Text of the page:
Saturday, September 03, 2011
While I've been busy with my baby (now 8 months, 4 teeth, and virtually eczema-free - more on that soon!) and 5 year old, I've asked some friends to write guest blog posts. Here is the first, from Melissa Wittig, an eco-friendly interior designer at Relish Designs and author of the very informative Healthy Home Insight Blog. Enjoy :-)
Ahhh... everyone loves the excitement and anticipation that comes from a freshly painted room, a change of colour and scenery can be as good as a holiday. With the bombardment of reality renovation shows and spring just around the corner [in Australia at least] great painting weather is fast approaching. While being inspired by the plethora of colours available take a moment to consider the contents of the emulsion that will be painted throughout your space. Buying paint can be likened to food choices, some cause health problems and others contribute to a healthy future.
Paint formulas all vary, brands are made differently and use different ingredients. These ingredients can vary in their performance, durability and ease of application along with a vital difference – potential for indoor air pollution. Most paints on the market once applied have that new paint smell that we are all familiar with. This new paint smell is the paint off-gassing which is referred to as VOCs - Volatile Organic Compounds, essentially a health warning from your nose.
Paint within the home environment has been a silent contributor to unhealthy homes for far too long, a fact that has conveniently escaped many colourful marketing campaigns. It is only in recent times that VOCs are being understood by the wider public as detrimental to human health. Paint fumes have the potential to cause and worsen respiratory conditions among other illnesses and once paint is on the wall it has the potential to off-gas for years after application, long after the new smell has gone.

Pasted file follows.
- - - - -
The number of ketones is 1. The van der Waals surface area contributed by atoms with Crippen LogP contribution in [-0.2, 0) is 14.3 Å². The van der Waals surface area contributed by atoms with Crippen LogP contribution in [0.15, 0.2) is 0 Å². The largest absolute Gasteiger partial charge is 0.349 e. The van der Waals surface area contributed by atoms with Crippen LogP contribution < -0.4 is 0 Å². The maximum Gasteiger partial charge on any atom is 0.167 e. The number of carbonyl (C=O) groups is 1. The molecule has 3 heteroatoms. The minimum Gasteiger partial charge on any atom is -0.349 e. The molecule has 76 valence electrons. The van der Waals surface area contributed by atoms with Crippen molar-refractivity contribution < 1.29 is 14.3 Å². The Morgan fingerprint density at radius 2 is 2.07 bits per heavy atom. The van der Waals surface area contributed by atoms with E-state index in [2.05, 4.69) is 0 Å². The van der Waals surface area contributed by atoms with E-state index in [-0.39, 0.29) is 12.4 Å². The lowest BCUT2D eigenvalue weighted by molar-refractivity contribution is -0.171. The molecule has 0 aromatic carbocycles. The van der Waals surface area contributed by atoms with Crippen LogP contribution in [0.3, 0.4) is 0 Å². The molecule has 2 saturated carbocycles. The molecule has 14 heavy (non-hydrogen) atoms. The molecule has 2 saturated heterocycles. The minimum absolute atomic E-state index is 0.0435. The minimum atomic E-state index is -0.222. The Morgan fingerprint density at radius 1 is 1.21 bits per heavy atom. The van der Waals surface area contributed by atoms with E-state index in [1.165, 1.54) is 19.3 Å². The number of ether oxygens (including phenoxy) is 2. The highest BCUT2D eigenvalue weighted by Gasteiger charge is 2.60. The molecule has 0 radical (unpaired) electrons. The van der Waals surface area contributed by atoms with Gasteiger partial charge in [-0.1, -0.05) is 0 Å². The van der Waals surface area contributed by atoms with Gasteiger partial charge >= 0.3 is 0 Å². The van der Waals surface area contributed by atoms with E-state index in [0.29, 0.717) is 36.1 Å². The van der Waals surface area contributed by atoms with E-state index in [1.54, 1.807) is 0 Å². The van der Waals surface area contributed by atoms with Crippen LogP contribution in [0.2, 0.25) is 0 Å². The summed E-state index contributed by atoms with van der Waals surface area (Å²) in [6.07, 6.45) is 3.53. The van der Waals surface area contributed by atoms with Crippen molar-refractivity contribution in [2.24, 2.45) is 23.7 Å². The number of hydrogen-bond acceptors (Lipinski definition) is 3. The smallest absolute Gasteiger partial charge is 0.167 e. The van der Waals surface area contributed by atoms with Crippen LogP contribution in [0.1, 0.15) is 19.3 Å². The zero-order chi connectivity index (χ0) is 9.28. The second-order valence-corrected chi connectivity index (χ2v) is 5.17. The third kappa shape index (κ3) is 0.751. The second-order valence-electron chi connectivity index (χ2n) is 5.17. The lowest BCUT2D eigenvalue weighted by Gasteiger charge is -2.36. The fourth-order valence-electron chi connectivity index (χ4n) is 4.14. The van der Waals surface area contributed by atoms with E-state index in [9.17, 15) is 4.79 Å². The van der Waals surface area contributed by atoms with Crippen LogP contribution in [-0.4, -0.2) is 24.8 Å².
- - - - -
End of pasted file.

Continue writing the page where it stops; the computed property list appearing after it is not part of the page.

There are “healthier choice” paint options available in the market place although some detective work is required to cut through green washing. There are low VOC paint products on the market, but make sure that the product is still low VOC after the tint (colour) has been added. The ultimate “healthier choice” is to buy paint that is ZERO VOC. There is a ZERO VOC product on the market that is comparative in price with other paints, is Australian made and uses a recycled ingredient: Ecolour. The company is a smaller corporate identity than some in the paint world but a company with a commitment to healthy people and a healthy environment.
The biggest decision when you are about to paint is not the colour, it is what the paint is made from and how it may impact on your indoor air quality for years to come. Energy efficient homes are important, but healthy homes should be sharing the spotlight. Ecolour have stockists around Australia, but they have just opened a Melbourne store and are offering a 10% discount valid until the end of October 2011. Contact the Melbourne store at 3 Evans St, Braybrook, 1300 937 686 and let them know that Melissa from Relish Designs sent you.